Communications Minister Stephen Conroy has praised his opposition counterpart Malcolm Turnbull, saying he has done a "great job" in bringing the party out of the 19th century on telecommunications policy.
Speaking at a telecommunications roundtable event in Sydney today, Conroy said he was optimistic that the Telecommunications Legislation Amendment (Competition and Consumer Safeguards) Bill 2009 would be passed in the next two weeks of parliament due in large part to Turnbull shifting Liberal Party policy in favour of the structural separation of Telstra.
"The good news is that, since the election, Malcolm Turnbull has done a great job in dragging the Liberal Party forward from the 19th century," he said. "He's adopted our 2007 policy. Give him another couple of weeks he may have it at 2010."
Conroy said he would negotiate with Turnbull around the amendments to the legislation he has proposed.
"Two of them I think are unnecessary. They were based on a perception I don't think he has quite right, I think we can resolve that. One of them is interesting, I'll have to consider. I just need to see the drafting of it. I'm looking forward to having that conversation," he said.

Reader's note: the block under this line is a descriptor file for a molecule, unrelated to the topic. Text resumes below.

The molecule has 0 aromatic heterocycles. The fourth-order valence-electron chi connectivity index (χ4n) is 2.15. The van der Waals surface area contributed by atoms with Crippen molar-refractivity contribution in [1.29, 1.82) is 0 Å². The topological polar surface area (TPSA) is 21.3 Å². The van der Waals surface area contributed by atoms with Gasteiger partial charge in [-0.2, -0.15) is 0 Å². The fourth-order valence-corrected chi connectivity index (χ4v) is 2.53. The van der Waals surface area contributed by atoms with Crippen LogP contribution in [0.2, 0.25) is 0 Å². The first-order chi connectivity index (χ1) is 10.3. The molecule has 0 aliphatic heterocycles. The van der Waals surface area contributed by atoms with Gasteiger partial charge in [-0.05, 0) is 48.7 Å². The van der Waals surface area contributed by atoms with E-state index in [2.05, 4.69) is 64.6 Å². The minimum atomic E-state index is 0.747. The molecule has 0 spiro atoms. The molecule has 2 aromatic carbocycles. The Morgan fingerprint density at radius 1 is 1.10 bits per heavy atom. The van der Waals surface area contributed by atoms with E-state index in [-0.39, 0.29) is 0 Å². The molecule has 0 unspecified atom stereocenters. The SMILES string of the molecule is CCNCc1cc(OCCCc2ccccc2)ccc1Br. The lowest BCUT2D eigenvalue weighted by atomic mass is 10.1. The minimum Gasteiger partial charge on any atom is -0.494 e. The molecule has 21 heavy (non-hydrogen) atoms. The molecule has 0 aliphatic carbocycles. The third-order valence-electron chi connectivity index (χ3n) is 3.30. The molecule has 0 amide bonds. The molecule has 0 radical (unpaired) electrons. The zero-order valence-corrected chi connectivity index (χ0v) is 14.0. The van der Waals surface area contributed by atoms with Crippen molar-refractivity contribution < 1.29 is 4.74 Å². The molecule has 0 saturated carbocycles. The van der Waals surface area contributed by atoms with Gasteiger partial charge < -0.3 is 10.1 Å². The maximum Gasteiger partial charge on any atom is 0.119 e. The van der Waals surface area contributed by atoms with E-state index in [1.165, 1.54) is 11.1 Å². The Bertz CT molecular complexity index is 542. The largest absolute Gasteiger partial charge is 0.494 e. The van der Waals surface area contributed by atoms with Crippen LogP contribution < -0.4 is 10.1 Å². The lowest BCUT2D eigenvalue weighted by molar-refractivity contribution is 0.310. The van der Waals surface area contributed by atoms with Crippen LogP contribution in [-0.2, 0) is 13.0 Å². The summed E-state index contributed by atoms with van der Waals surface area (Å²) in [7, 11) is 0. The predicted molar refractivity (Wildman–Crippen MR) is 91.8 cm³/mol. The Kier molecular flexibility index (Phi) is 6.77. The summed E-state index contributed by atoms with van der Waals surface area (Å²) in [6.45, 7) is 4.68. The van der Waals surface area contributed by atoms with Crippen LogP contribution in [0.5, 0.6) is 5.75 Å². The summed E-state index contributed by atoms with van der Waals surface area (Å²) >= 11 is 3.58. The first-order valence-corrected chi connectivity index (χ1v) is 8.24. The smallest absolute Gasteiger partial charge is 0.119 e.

With the old Senate still in place, Conroy may need to secure the vote of outgoing Family First Senator Steve Fielding in order for the legislation to pass the upper house. However, Conroy was also optimistic there.
"Steve Fielding has given some indications to newspapers that he has softened his view. Not that he ever said he was opposed to it," he said, adding that Fielding had privately raised a few issues with him that he couldn't go into at the time.
Amendments or not, Conroy said that parliament was now in favour of the structural separation of Telstra.
"It was quite a historic shift a couple of weeks ago about the structure of this sector that got lost in a lot of the colour and movement. You've seen now the entire parliament behind the change of structure of this telco. Malcolm's done an extraordinary job."